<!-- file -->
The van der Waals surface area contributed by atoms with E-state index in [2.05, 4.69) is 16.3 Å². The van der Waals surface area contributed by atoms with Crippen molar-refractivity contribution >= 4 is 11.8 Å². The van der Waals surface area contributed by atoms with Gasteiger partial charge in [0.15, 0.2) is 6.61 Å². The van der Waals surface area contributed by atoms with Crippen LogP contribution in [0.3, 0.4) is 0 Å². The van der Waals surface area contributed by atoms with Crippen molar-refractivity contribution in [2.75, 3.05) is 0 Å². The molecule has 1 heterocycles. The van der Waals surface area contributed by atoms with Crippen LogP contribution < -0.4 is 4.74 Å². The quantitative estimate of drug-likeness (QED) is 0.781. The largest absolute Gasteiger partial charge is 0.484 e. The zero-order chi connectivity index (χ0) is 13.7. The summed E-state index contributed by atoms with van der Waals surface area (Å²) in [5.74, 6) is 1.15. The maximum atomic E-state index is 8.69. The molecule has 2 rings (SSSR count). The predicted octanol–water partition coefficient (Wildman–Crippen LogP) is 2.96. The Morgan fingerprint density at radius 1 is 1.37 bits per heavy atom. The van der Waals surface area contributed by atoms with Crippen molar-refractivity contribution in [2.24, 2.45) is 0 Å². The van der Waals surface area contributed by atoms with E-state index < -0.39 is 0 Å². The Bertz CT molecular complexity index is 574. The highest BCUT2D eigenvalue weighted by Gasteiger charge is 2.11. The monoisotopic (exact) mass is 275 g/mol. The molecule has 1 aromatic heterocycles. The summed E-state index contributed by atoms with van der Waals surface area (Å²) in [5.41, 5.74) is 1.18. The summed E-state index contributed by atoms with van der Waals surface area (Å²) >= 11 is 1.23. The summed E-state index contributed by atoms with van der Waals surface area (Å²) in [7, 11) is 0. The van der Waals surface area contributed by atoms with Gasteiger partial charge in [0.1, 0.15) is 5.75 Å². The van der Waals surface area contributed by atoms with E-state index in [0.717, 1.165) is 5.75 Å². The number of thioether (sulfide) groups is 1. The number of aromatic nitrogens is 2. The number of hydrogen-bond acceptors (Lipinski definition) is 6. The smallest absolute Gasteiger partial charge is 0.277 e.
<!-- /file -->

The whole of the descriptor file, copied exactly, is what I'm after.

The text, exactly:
The van der Waals surface area contributed by atoms with E-state index in [2.05, 4.69) is 16.3 Å². The van der Waals surface area contributed by atoms with Crippen molar-refractivity contribution >= 4 is 11.8 Å². The van der Waals surface area contributed by atoms with Gasteiger partial charge in [0.15, 0.2) is 6.61 Å². The van der Waals surface area contributed by atoms with Crippen LogP contribution in [0.3, 0.4) is 0 Å². The van der Waals surface area contributed by atoms with Crippen molar-refractivity contribution in [2.75, 3.05) is 0 Å². The molecule has 1 heterocycles. The van der Waals surface area contributed by atoms with Crippen LogP contribution < -0.4 is 4.74 Å². The quantitative estimate of drug-likeness (QED) is 0.781. The largest absolute Gasteiger partial charge is 0.484 e. The zero-order chi connectivity index (χ0) is 13.7. The summed E-state index contributed by atoms with van der Waals surface area (Å²) in [5.74, 6) is 1.15. The maximum atomic E-state index is 8.69. The molecule has 2 rings (SSSR count). The predicted octanol–water partition coefficient (Wildman–Crippen LogP) is 2.96. The Morgan fingerprint density at radius 1 is 1.37 bits per heavy atom. The van der Waals surface area contributed by atoms with Crippen molar-refractivity contribution in [2.24, 2.45) is 0 Å². The van der Waals surface area contributed by atoms with E-state index < -0.39 is 0 Å². The Bertz CT molecular complexity index is 574. The highest BCUT2D eigenvalue weighted by Gasteiger charge is 2.11. The monoisotopic (exact) mass is 275 g/mol. The molecule has 1 aromatic heterocycles. The summed E-state index contributed by atoms with van der Waals surface area (Å²) in [5.41, 5.74) is 1.18. The summed E-state index contributed by atoms with van der Waals surface area (Å²) >= 11 is 1.23. The summed E-state index contributed by atoms with van der Waals surface area (Å²) in [7, 11) is 0. The van der Waals surface area contributed by atoms with Gasteiger partial charge in [0.1, 0.15) is 5.75 Å². The van der Waals surface area contributed by atoms with E-state index in [0.717, 1.165) is 5.75 Å². The number of thioether (sulfide) groups is 1. The number of aromatic nitrogens is 2. The number of hydrogen-bond acceptors (Lipinski definition) is 6. The smallest absolute Gasteiger partial charge is 0.277 e.